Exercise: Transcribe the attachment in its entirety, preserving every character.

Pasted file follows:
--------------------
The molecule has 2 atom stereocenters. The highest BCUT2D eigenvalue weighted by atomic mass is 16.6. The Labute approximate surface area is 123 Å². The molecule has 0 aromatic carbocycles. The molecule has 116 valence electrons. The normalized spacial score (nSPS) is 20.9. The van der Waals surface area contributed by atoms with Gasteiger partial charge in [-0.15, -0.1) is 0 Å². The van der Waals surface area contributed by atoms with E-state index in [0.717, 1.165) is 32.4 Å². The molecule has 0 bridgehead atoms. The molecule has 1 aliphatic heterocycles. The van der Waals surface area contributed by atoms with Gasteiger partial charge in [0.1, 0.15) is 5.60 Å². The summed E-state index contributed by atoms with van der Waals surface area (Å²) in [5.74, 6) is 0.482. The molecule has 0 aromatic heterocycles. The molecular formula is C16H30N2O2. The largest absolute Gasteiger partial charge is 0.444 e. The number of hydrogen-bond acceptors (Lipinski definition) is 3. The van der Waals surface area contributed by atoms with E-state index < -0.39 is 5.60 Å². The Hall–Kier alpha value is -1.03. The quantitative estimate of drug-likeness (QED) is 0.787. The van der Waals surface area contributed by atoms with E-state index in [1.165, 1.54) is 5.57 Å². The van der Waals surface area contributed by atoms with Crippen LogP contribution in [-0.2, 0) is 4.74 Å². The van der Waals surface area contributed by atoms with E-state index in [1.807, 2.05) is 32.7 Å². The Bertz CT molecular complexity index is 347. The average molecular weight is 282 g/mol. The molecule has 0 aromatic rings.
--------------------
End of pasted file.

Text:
The molecule has 2 atom stereocenters. The highest BCUT2D eigenvalue weighted by atomic mass is 16.6. The Labute approximate surface area is 123 Å². The molecule has 0 aromatic carbocycles. The molecule has 116 valence electrons. The normalized spacial score (nSPS) is 20.9. The van der Waals surface area contributed by atoms with Gasteiger partial charge in [-0.15, -0.1) is 0 Å². The van der Waals surface area contributed by atoms with E-state index in [0.717, 1.165) is 32.4 Å². The molecule has 0 bridgehead atoms. The molecule has 1 aliphatic heterocycles. The van der Waals surface area contributed by atoms with Gasteiger partial charge in [0.1, 0.15) is 5.60 Å². The summed E-state index contributed by atoms with van der Waals surface area (Å²) in [5.74, 6) is 0.482. The molecule has 0 aromatic heterocycles. The molecular formula is C16H30N2O2. The largest absolute Gasteiger partial charge is 0.444 e. The number of hydrogen-bond acceptors (Lipinski definition) is 3. The van der Waals surface area contributed by atoms with E-state index < -0.39 is 5.60 Å². The Hall–Kier alpha value is -1.03. The quantitative estimate of drug-likeness (QED) is 0.787. The van der Waals surface area contributed by atoms with E-state index in [1.165, 1.54) is 5.57 Å². The van der Waals surface area contributed by atoms with Crippen LogP contribution in [-0.2, 0) is 4.74 Å². The van der Waals surface area contributed by atoms with E-state index in [1.807, 2.05) is 32.7 Å². The Bertz CT molecular complexity index is 347. The average molecular weight is 282 g/mol. The molecule has 0 aromatic rings.